In our complex and data driven world, scientists are facing a major challenge to understand and document plant and animal species that may be in the process of disappearing. Climate change, habitat fragmentation, pollution and population growth are among the threats that are pushing some species toward extinction.

This program was originally broadcast in December, 2016.

Humans think, feel and plan for the future. We say hello, and goodbye. We design and use tools to our advantage. But what if animals can do these things, too? What if we’ve just never really understood how to discern animal intelligence? Biologist and primatologist Frans de Waal challenges us to think more like an animal in his new book, “Are We Smart Enough to Know How Smart Animals Are?”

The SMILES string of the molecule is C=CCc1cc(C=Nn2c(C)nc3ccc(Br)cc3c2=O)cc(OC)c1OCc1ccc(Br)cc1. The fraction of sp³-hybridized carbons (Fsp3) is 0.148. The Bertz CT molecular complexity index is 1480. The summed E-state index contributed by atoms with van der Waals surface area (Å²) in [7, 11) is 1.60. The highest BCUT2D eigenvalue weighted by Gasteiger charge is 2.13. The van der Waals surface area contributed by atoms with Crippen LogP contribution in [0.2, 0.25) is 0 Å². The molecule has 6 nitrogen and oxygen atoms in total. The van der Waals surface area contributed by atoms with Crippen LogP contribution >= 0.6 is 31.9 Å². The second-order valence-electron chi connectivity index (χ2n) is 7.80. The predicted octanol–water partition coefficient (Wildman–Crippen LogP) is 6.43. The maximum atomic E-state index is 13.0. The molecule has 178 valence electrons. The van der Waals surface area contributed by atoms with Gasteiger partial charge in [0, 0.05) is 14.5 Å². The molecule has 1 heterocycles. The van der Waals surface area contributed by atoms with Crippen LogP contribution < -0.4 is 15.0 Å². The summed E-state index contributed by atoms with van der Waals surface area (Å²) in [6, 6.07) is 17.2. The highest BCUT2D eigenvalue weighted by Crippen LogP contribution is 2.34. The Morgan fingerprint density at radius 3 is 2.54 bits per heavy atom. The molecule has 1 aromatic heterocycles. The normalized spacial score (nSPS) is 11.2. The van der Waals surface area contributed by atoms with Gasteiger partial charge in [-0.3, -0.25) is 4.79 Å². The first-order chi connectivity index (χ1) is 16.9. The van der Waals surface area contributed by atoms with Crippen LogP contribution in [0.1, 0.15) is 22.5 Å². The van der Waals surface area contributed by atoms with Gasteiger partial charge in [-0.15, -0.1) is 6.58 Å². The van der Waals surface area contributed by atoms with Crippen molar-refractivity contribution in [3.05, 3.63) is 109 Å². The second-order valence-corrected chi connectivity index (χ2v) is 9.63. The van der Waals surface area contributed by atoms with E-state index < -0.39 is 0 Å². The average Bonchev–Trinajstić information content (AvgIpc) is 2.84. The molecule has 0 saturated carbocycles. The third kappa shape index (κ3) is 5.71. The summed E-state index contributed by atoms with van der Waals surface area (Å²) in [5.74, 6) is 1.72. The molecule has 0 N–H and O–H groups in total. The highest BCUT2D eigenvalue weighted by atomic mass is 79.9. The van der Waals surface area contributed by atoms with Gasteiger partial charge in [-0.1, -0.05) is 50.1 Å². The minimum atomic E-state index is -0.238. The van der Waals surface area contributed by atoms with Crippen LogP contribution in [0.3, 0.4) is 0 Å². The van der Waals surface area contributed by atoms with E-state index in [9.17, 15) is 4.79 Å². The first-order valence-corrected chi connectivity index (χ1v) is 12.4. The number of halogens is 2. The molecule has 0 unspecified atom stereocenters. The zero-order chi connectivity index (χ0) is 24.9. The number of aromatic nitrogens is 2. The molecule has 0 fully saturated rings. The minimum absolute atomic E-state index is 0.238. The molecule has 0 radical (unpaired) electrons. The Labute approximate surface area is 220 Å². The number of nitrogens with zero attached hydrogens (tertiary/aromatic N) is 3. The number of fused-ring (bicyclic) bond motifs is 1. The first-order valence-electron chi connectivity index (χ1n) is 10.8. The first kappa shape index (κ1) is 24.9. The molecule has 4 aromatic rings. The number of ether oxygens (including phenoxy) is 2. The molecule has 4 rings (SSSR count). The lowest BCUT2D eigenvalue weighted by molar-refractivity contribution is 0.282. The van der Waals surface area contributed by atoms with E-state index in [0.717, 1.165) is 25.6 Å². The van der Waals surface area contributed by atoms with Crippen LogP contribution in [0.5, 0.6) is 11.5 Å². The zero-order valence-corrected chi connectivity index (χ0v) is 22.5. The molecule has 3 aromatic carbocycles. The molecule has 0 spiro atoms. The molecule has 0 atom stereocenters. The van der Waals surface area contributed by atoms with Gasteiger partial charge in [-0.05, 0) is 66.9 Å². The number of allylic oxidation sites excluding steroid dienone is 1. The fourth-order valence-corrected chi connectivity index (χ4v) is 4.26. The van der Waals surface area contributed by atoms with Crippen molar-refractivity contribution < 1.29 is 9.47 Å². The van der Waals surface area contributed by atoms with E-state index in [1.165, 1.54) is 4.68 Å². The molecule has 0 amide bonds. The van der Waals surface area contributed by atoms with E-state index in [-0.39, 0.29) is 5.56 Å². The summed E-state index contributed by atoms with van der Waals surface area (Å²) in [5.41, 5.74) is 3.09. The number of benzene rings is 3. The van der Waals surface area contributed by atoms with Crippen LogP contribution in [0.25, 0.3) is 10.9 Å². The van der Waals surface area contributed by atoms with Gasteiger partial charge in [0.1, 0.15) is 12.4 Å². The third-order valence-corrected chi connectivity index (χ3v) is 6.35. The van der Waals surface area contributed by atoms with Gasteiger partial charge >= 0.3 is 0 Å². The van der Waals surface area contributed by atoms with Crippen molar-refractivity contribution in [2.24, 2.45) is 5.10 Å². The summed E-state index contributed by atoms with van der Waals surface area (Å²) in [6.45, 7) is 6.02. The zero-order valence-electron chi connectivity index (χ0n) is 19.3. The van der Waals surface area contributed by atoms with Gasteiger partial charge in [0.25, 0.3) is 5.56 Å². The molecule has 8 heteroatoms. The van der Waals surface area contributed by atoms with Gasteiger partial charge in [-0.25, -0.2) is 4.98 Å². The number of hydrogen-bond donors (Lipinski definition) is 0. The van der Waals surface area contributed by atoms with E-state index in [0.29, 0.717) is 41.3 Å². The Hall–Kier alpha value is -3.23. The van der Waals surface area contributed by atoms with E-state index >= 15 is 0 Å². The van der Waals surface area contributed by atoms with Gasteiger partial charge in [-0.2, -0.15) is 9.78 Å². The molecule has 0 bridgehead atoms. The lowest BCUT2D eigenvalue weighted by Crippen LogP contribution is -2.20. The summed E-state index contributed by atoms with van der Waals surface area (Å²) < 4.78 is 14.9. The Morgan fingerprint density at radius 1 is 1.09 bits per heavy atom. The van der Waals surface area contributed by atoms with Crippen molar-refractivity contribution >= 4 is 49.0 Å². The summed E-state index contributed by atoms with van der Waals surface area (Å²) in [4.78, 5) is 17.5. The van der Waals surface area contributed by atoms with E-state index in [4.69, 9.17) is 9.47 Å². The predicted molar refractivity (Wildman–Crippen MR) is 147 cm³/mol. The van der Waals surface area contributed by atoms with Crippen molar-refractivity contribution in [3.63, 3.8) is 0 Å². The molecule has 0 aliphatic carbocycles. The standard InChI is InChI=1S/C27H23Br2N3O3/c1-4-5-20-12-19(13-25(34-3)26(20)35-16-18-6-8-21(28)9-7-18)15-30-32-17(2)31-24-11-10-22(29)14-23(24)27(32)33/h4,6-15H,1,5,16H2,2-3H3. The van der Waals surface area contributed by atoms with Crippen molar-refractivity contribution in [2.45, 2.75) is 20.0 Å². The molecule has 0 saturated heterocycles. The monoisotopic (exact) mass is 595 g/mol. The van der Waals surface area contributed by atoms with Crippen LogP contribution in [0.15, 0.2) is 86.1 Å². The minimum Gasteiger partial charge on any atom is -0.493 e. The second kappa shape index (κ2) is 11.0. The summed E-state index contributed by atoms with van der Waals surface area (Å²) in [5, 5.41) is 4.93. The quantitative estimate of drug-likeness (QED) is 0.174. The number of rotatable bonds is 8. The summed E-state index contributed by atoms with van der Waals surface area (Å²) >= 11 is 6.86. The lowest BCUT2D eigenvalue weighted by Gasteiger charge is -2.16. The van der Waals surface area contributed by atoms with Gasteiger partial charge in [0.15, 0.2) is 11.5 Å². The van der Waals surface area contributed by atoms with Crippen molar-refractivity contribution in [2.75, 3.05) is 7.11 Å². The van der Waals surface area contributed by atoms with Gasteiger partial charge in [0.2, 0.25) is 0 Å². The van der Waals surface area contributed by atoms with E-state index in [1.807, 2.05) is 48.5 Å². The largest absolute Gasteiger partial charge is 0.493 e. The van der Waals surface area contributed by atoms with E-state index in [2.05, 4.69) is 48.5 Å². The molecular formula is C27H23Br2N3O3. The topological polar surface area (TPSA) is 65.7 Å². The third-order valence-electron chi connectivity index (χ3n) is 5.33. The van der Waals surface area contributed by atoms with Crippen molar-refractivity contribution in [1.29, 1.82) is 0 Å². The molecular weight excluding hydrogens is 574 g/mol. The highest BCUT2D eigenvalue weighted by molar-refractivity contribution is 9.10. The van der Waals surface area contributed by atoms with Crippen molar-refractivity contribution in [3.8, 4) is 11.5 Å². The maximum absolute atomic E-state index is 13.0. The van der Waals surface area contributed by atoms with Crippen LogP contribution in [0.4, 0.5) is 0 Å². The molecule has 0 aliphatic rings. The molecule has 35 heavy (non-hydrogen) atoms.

As anyone with children, or grandchildren, knows, parenting isn’t easy. Children and adolescents are growing up in a complex and connected world where smartphones, video games, organized activities and friends vie for their attention. At the same time, parents aren’t exactly always sure what their job description should be – or how to best nurture their child.

As every reader knows, novels can transport us to unexpected places. They also can shine new light on places we thought we already knew. Today’s guest, Shawn Vestal, manages to do both in his debut novel, Daredevils.

  This is an encore of this interview which was first aired in March of 2015.

Jonathan Evison’s novel, The Revised Fundamentals of Caregiving, is an engaging read that will definitely make you laugh. But it’s not a lightweight book by any means. Family, friendship, loss and disability are just some of the big themes it explores.

Six decades ago, President Harry Truman made a decision to fire an incredibly popular general with near celebrity status: General Douglas MacArthur. Was it a good decision? Only the future would tell.

It was a difficult decision at a critical time. The Cold War had reached a crisis point. People around the world lived in fear of the atomic bomb and the Chinese had joined the Korean War against the United States and its allies.